The Supreme Court decision on ObamaCare was a shock to just about everyone. The logic of the decision itself makes little legal and rational sense, as scores of both Liberal and Conservative attorneys and legal academics have pointed out. Most analysts see it as Justice Roberts’ ploy to protect the Supreme Court against accusations of being “partisan” if the vote had been strictly along “party” lines. People applaud or denounce the ploy, of course, largely along partisan boundaries, but few disagree that it was a results-oriented ruling, not a rational legal decision.
I denounce it because it was weak-kneed, and it will not even accomplish Justice Roberts’ sorry attempt to protect the Supreme Court’s reputation. Now the Supreme Court looks like an institution that will vote to protect its own appearance of bi-partisanship above its core responsibility of making objective legal rulings. The fact that the Supreme Court played this game on a matter of fundamental Constitutional importance is appalling. It actually makes the Supreme Court look less reputable, less reliable, and more susceptible to partisan influence and manipulation.
The practice of results-oriented “decisions” is common in the federal appeals court system. We saw it happen a number of times with the 5th Circuit Court of Appeals in the Enron cases. Perhaps the most abusive example happened to Enron Broadband Services (EBS) defendant, Rex Shelby. In the initial EBS trial, the defendants received zero convictions — they received acquittals on some counts, and the jury hung on other counts. Instead of dismissing the hung counts, as is fairly common practice, the Feds re-indicted the defendants on the hung counts, simply because they knew that they could get away with just about anything in an Enron case.
Scott Yeager won a motion to dismiss his hung counts at the Supreme Court based on a double jeopardy provision, one of the most basic Constitutional protections of this country’s legal system. This should have made the dismissal of Rex Shelby’s hung counts a foregone conclusion because his situation was essentially the same as Yeager’s case. However, in order to avoid that outcome, the 5th Circuit Court of Appeals, in a shockingly ridiculous decision, ruled that the Supreme Court decision in Scott Yeager’s case did not change any law and that, therefore, Shelby could not appeal his case.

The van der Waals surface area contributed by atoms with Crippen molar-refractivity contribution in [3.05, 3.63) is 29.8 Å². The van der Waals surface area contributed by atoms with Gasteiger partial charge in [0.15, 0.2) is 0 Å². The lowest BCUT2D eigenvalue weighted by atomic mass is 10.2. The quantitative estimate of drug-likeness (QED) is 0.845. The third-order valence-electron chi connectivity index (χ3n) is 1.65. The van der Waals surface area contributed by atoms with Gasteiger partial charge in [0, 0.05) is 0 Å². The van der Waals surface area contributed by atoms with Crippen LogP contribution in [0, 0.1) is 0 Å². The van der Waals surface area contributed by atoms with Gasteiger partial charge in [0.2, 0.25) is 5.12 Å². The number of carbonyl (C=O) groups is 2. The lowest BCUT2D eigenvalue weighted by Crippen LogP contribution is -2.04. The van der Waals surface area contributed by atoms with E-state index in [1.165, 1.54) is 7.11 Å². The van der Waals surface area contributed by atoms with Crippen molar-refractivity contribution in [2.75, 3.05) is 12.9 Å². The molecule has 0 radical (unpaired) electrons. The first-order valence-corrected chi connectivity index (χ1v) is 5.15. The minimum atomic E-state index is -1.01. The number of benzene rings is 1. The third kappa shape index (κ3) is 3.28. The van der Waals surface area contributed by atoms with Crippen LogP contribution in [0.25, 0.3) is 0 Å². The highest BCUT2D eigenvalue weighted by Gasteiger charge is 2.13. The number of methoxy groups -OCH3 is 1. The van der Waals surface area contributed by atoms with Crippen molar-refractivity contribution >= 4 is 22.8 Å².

This, of course, was transparently a results-based decision by the 5th Circuit. The text of the ruling is so inane and illogical that even a layman can see that the 5th Circuit was determined to have the outcome it wanted even though there was no rational basis for it. Clearly, the Supreme Court did, in fact, change the underlying law in the Yeager case — in fact that decision has already been used by a number of non-Enron defendants to gain dismissals of counts. But because Rex Shelby was associated with Enron, the legal protections accorded to all other defendants in this country were denied him.
This is one of those details of the Enron prosecutions that is largely unknown and uninteresting to the press and public because it deals with a level of detail in the legal process that people generally do not want to even try to understand. But it is a stark example of how the Constitutional protections of our legal system can be denied to individuals when the courts do not do their jobs and when the press and public accept the misconduct. And the lack of outrage by the press and the public about the misconduct of the Feds in the Enron cases show how “morally flexible” people seem to be — they are entirely willing to accept abuse, just so long as that abuse is heaped on the people they do not care about. As I have said before, I am fond of people in general, but sometimes I despair about the shallowness of humans — we seem to choose to be morally outraged only when it is convenient for us and when if fits with our biases.